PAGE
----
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Old 07-07-2018, 4:34 PM
Project25_MASTR Project25_MASTR is offline
Join Date: Jun 2013
Location: Texas
Posts: 3,098

Originally Posted by rbrtklamp2 View Post
Not that I have heard of but at this point not much would surprise me. I think if they may want everyone who is encrypted to be using AES by 2021 as part of the inter op initiative. But I haven't seen any mandated order anywhere that agencies have to encrypt. With Motorola having proprietary algos like ADP for p25 and Basic and Advanced Privacy on trbo I don't think everyone will be going AES any time soon. There was a mandate that any radio sold with encryption must now also have AES included as well. So if you buy a radio with ADP it must also have the a software AES option as well.

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You can't really call ADP proprietary to Motorola anymore. For the last 5 years (prior to the partnership) both Harris and Tait have offered ADP encryption on their radios (named RC4 after the actual algo). Also, since the 5100, EF Johnson has also supported some form of ADP encryption (granted the 5100 did use XTS3000 UCMs)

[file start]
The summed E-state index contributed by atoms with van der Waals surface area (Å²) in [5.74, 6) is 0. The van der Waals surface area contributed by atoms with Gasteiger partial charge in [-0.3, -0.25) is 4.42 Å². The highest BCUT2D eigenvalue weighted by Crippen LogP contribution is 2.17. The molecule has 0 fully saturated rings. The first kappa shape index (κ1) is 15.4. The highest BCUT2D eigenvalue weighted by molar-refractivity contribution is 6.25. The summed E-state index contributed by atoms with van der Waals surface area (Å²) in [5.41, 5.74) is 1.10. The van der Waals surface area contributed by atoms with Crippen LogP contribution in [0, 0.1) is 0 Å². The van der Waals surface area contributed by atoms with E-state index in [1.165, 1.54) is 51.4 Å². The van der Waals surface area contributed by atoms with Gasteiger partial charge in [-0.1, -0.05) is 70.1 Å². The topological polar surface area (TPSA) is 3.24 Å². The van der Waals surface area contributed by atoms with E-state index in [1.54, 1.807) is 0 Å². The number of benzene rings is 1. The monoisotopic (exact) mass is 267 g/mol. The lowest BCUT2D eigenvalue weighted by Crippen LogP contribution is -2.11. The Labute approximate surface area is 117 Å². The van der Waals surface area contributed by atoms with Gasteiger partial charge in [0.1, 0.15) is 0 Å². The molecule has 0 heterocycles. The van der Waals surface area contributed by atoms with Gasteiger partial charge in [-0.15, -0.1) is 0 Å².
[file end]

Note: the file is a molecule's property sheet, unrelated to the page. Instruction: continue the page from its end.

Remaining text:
Originally Posted by GTR8000 View Post
Fake news
Nicely summed up.

Originally Posted by NavyBOFH View Post
DHS CAP has been going through a lengthy process where they essentially said:
1) AES encryption is the ONLY standard we will approve going forward,
2) Radios that are sold with encryption and bought using federal funds WILL have AES and not some proprietary standard,
and 3) Radios sold with "proprietary" encryption like Motorola ADP will also include AES.

This has essentially boiled down into agencies using federal funds either buying radios with ZERO encryption, or with single-key AES at minimum. Usually going towards the latter since Motorola and the sort would rather do single-key AES (a la APX900) than to reinvent the wheel to pull ADP.

The reason for all this came about that less-informed police chiefs/commissioners were buying radios with ADP only encryption and then saying "well we bought radios that followed CAP recommendations". DHS essentially closed the communication gap between manufacturer and buyer.

I can be somewhat off in my description - but that is how it was broken down to me when this all went down. It didn't personally phase me one bit since we were building out the statewide P25 upgrade to be AES capable anyway.
To add to this, a handful of times a year I deal with federal customers (the three lettered agency kind) and after CAP encryption standards were changed, many have had deadlines set of when they have to be AES256 capable (or running it in place of their existing DES-OFB standards). For some, that means buying new radios as they are running radios that they cannot physically acquire AES256 hardware for and due to long purchasing processes (measured in years) have to plan it out over a several year process.
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